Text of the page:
Rbuild will follow the instructions in the buildfile and run the appropriate stages using program/build_functions.sh

  1. Setting up geometry

You can use 'psql' and SQL commands to convert the geometry to the target coordinate system. This is a good idea. You will probably render this geometry more than once. It's important to ensure it's indexed in the target coordinate system since rbuild exploits spatial indices for a huge speed boost.

See Appendix 1 for more information.

  1. Finally, use BASH:

Step 3. Go into the the rbuild directory.

# cd rbuild

Step 4. Check the buildfile refers to the correct vector layers that you want to work with, the correct resolution and coverage.
e.g.

# cp bf/default.bf bf/projects/my_project.bf
# nano bf/projects/my_project.bf

Step 5. Build! # ./rbuild -f bf/projects/my_project.bf -n "my_example"
(call it whatever you like, e.g. testrun, april15, ... )

The output will be placed in the folder output/my_example/final , in this example.

Appendix 1: Geometry setup

Please pre-transform your geometry into the target SRID before rendering it with this program.

Here's how, using psql:

$ select data1, data2, ST_Transform(geom,25833) as geom into mytable_25833 from mytable;
$ create index my_table_25833_index on mytable_25833 using gist(geom);

Appendix 2: Notes and FAQ

Q. What's going on? Where the heck do I start?

http://github.com/gbb/rbuild_demo

Q. Why doesn't rbuild do geometry reprojection for me?

  • Because I don't want to fill your database with temporary data.
  • Because probably you will be re-using this geometry more than once; it makes sense to do the slow transform only once.

Q. Why does the program not automatically transform the source geometry on the fly into the target SRID?

  • The run time of the program becomes highly unpredictable; projections take different times; you may have several source geometry tables in different SRIDS.

  • Even with st_transform short-cutting the projection process (e.g. if you have source SRID 25833 and destination 25833) you have a 50% performance penalty.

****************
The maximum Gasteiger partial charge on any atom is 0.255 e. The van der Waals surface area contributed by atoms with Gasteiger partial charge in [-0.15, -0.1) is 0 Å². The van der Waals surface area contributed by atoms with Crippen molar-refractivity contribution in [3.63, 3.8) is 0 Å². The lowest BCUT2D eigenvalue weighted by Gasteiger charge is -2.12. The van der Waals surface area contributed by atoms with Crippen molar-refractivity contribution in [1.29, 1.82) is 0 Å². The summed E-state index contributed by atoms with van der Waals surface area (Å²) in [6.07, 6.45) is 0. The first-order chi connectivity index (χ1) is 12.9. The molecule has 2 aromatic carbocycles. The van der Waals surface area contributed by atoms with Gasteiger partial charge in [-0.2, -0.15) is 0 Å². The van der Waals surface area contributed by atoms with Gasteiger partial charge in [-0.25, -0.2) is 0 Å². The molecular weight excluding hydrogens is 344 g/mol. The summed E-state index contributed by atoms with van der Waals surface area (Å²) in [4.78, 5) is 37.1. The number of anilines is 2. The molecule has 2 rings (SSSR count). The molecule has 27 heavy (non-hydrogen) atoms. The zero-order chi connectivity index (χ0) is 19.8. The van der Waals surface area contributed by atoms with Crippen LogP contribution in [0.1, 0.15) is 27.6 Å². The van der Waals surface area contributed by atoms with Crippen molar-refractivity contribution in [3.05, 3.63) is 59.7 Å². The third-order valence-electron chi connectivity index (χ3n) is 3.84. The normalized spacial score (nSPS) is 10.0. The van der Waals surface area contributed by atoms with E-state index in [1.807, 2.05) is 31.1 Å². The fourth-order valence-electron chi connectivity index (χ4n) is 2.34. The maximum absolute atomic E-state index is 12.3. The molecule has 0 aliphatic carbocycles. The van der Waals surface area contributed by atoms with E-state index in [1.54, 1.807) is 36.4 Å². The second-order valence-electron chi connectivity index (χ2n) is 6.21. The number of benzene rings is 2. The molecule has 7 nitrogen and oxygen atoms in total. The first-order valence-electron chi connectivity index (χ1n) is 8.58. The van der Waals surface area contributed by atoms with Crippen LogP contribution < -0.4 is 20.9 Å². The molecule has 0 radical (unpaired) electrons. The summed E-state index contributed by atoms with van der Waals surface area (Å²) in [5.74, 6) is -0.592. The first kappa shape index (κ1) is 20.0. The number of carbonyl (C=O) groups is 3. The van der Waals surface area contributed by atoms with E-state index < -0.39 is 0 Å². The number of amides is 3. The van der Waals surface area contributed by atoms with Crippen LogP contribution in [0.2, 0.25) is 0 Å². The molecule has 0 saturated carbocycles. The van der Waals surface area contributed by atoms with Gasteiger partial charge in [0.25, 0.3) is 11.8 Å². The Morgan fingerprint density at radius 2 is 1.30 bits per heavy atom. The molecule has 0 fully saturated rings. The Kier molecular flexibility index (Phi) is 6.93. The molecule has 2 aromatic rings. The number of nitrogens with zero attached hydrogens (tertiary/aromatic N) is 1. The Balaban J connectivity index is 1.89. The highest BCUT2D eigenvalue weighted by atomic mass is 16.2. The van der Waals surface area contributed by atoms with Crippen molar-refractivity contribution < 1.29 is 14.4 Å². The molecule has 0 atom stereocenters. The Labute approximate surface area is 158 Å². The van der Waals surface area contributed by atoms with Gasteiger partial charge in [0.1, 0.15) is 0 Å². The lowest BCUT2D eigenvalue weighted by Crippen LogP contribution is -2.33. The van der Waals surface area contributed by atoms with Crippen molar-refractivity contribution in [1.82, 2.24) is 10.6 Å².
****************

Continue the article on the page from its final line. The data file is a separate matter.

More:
• If you project the geometry into the bounding box SRID on the fly, your runtime becomes horrific. You basically transform the whole map 400 times and throw away the spatial indices.

  • If you project the bounding box into the source SRID, the code is more complex (you have to detect/use the right SRID) and your bounding box shape changes depending on scale, and depending on the source SRID. The result is that you cannot be certain about what will be burned in a given bounding box area, and there would be a small risk of missing geometry.

  • Slow, complex and unpredictable is bad.

Q. Any rules for database/column/build names?

It's a bad idea to call your build name something with a hyphen - if you're adding the data to postgresql later, the hyphen will cause problems. Use _ instead of -. Similarly, try to keep data column names short in case you want to make a shapefile.

Q. I'm getting the error "ERROR: column not found in geometry_columns table"

Don't worry about this. This is because the software attempts to drop any existing tables with the given name, before adding the new table. This is normal output for that use of raster2pgsql and shp2pgsql.

Q. How do I tidy up all the tables I've made by running tests?

Copy/paste this, optionally with 'CASCADE'

# // select 'drop table rbuild_rasts.' || tablename || ' cascade;' from pg_tables where schemaname='rbuild_rasts'

Q. The last piece of debug output is sometimes missing in debug mode.

Take a look in $WORK_DIR/output if this happens. I'll try to add a patch soon to fix this behaviour.